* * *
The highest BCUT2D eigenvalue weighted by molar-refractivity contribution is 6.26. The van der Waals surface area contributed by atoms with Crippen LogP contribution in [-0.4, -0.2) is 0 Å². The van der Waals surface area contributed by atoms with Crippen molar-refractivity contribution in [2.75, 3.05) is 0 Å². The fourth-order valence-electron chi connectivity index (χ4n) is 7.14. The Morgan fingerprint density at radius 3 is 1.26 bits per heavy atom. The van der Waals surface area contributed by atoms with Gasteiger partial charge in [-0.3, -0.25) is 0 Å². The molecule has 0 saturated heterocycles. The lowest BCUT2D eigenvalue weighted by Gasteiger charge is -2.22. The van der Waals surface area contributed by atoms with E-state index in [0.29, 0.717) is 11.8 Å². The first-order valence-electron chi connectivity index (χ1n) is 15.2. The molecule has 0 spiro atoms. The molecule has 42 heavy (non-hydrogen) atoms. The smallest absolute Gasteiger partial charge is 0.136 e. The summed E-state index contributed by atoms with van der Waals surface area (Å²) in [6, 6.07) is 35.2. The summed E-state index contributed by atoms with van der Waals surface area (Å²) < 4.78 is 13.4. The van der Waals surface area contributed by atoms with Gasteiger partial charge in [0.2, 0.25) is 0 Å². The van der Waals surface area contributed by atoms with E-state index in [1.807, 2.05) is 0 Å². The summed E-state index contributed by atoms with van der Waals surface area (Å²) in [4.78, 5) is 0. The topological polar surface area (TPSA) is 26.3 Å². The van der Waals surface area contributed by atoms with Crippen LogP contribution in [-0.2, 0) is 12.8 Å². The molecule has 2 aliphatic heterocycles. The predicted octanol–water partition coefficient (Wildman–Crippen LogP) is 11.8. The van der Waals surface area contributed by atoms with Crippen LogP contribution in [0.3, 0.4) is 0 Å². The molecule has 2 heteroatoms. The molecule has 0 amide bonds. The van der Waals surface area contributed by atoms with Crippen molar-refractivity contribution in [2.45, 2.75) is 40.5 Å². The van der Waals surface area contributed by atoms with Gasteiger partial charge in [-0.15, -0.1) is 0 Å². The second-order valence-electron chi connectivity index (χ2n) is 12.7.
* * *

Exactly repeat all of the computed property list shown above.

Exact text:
The highest BCUT2D eigenvalue weighted by molar-refractivity contribution is 6.26. The van der Waals surface area contributed by atoms with Crippen LogP contribution in [-0.4, -0.2) is 0 Å². The van der Waals surface area contributed by atoms with Crippen molar-refractivity contribution in [2.75, 3.05) is 0 Å². The fourth-order valence-electron chi connectivity index (χ4n) is 7.14. The Morgan fingerprint density at radius 3 is 1.26 bits per heavy atom. The van der Waals surface area contributed by atoms with Gasteiger partial charge in [-0.3, -0.25) is 0 Å². The molecule has 0 saturated heterocycles. The lowest BCUT2D eigenvalue weighted by Gasteiger charge is -2.22. The van der Waals surface area contributed by atoms with E-state index in [0.29, 0.717) is 11.8 Å². The first-order valence-electron chi connectivity index (χ1n) is 15.2. The molecule has 0 spiro atoms. The molecule has 42 heavy (non-hydrogen) atoms. The smallest absolute Gasteiger partial charge is 0.136 e. The summed E-state index contributed by atoms with van der Waals surface area (Å²) in [6, 6.07) is 35.2. The summed E-state index contributed by atoms with van der Waals surface area (Å²) < 4.78 is 13.4. The van der Waals surface area contributed by atoms with Gasteiger partial charge in [0.2, 0.25) is 0 Å². The van der Waals surface area contributed by atoms with E-state index in [1.807, 2.05) is 0 Å². The summed E-state index contributed by atoms with van der Waals surface area (Å²) in [4.78, 5) is 0. The topological polar surface area (TPSA) is 26.3 Å². The van der Waals surface area contributed by atoms with Crippen LogP contribution in [-0.2, 0) is 12.8 Å². The molecule has 2 aliphatic heterocycles. The predicted octanol–water partition coefficient (Wildman–Crippen LogP) is 11.8. The van der Waals surface area contributed by atoms with Crippen LogP contribution in [0.3, 0.4) is 0 Å². The molecule has 2 heteroatoms. The molecule has 0 amide bonds. The van der Waals surface area contributed by atoms with Crippen molar-refractivity contribution in [2.45, 2.75) is 40.5 Å². The van der Waals surface area contributed by atoms with Gasteiger partial charge in [-0.15, -0.1) is 0 Å². The second-order valence-electron chi connectivity index (χ2n) is 12.7.